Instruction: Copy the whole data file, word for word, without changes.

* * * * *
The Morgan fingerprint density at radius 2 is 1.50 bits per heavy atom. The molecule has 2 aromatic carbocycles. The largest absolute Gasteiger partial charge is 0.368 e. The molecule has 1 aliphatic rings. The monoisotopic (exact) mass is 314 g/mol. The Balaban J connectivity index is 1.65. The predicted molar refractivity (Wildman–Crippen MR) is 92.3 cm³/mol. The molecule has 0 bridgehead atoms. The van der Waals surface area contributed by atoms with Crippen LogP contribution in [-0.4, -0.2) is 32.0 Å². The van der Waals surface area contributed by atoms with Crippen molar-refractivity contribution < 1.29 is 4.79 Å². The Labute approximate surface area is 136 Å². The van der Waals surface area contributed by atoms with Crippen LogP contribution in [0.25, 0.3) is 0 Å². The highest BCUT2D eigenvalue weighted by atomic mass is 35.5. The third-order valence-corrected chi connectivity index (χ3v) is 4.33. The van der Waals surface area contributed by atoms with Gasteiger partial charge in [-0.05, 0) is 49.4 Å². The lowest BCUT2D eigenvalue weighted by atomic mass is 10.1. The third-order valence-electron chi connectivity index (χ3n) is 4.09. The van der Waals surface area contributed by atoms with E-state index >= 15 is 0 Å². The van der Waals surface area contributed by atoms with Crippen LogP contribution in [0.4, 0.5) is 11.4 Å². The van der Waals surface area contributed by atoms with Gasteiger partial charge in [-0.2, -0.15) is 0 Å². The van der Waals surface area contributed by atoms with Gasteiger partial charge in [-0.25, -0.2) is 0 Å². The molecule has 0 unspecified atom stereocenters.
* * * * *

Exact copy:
The Morgan fingerprint density at radius 2 is 1.50 bits per heavy atom. The molecule has 2 aromatic carbocycles. The largest absolute Gasteiger partial charge is 0.368 e. The molecule has 1 aliphatic rings. The monoisotopic (exact) mass is 314 g/mol. The Balaban J connectivity index is 1.65. The predicted molar refractivity (Wildman–Crippen MR) is 92.3 cm³/mol. The molecule has 0 bridgehead atoms. The van der Waals surface area contributed by atoms with Crippen LogP contribution in [-0.4, -0.2) is 32.0 Å². The van der Waals surface area contributed by atoms with Crippen molar-refractivity contribution < 1.29 is 4.79 Å². The Labute approximate surface area is 136 Å². The van der Waals surface area contributed by atoms with Crippen LogP contribution in [0.25, 0.3) is 0 Å². The highest BCUT2D eigenvalue weighted by atomic mass is 35.5. The third-order valence-corrected chi connectivity index (χ3v) is 4.33. The van der Waals surface area contributed by atoms with Gasteiger partial charge in [-0.05, 0) is 49.4 Å². The lowest BCUT2D eigenvalue weighted by atomic mass is 10.1. The third-order valence-electron chi connectivity index (χ3n) is 4.09. The van der Waals surface area contributed by atoms with E-state index >= 15 is 0 Å². The van der Waals surface area contributed by atoms with Crippen LogP contribution in [0.4, 0.5) is 11.4 Å². The van der Waals surface area contributed by atoms with Gasteiger partial charge in [-0.2, -0.15) is 0 Å². The van der Waals surface area contributed by atoms with Gasteiger partial charge in [-0.25, -0.2) is 0 Å². The molecule has 0 unspecified atom stereocenters.